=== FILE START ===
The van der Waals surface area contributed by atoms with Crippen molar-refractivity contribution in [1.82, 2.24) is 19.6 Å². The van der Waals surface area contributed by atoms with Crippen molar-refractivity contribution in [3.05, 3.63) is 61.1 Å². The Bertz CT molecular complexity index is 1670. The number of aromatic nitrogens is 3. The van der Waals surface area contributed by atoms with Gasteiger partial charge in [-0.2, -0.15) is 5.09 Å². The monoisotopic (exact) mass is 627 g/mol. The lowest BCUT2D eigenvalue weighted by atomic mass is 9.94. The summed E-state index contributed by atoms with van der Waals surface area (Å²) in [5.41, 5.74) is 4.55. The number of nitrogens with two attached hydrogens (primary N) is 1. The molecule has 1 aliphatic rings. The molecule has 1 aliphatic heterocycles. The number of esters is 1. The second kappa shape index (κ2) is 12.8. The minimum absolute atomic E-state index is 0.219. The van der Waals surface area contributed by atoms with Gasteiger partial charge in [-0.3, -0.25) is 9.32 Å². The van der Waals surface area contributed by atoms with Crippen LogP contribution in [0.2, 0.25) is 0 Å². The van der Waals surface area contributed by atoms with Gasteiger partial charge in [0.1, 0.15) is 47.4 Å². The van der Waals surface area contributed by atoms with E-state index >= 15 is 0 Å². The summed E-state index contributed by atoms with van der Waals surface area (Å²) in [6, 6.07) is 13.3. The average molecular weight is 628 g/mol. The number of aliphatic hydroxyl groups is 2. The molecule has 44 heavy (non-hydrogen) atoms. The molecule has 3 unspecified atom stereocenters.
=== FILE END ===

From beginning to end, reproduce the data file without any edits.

The van der Waals surface area contributed by atoms with Crippen molar-refractivity contribution in [1.82, 2.24) is 19.6 Å². The van der Waals surface area contributed by atoms with Crippen molar-refractivity contribution in [3.05, 3.63) is 61.1 Å². The Bertz CT molecular complexity index is 1670. The number of aromatic nitrogens is 3. The van der Waals surface area contributed by atoms with Gasteiger partial charge in [-0.2, -0.15) is 5.09 Å². The monoisotopic (exact) mass is 627 g/mol. The lowest BCUT2D eigenvalue weighted by atomic mass is 9.94. The summed E-state index contributed by atoms with van der Waals surface area (Å²) in [5.41, 5.74) is 4.55. The number of nitrogens with two attached hydrogens (primary N) is 1. The molecule has 1 aliphatic rings. The molecule has 1 aliphatic heterocycles. The number of esters is 1. The second kappa shape index (κ2) is 12.8. The minimum absolute atomic E-state index is 0.219. The van der Waals surface area contributed by atoms with Gasteiger partial charge in [-0.3, -0.25) is 9.32 Å². The van der Waals surface area contributed by atoms with Crippen LogP contribution in [0.2, 0.25) is 0 Å². The van der Waals surface area contributed by atoms with Gasteiger partial charge in [0.1, 0.15) is 47.4 Å². The van der Waals surface area contributed by atoms with E-state index >= 15 is 0 Å². The summed E-state index contributed by atoms with van der Waals surface area (Å²) in [6, 6.07) is 13.3. The average molecular weight is 628 g/mol. The number of aliphatic hydroxyl groups is 2. The molecule has 44 heavy (non-hydrogen) atoms. The molecule has 3 unspecified atom stereocenters.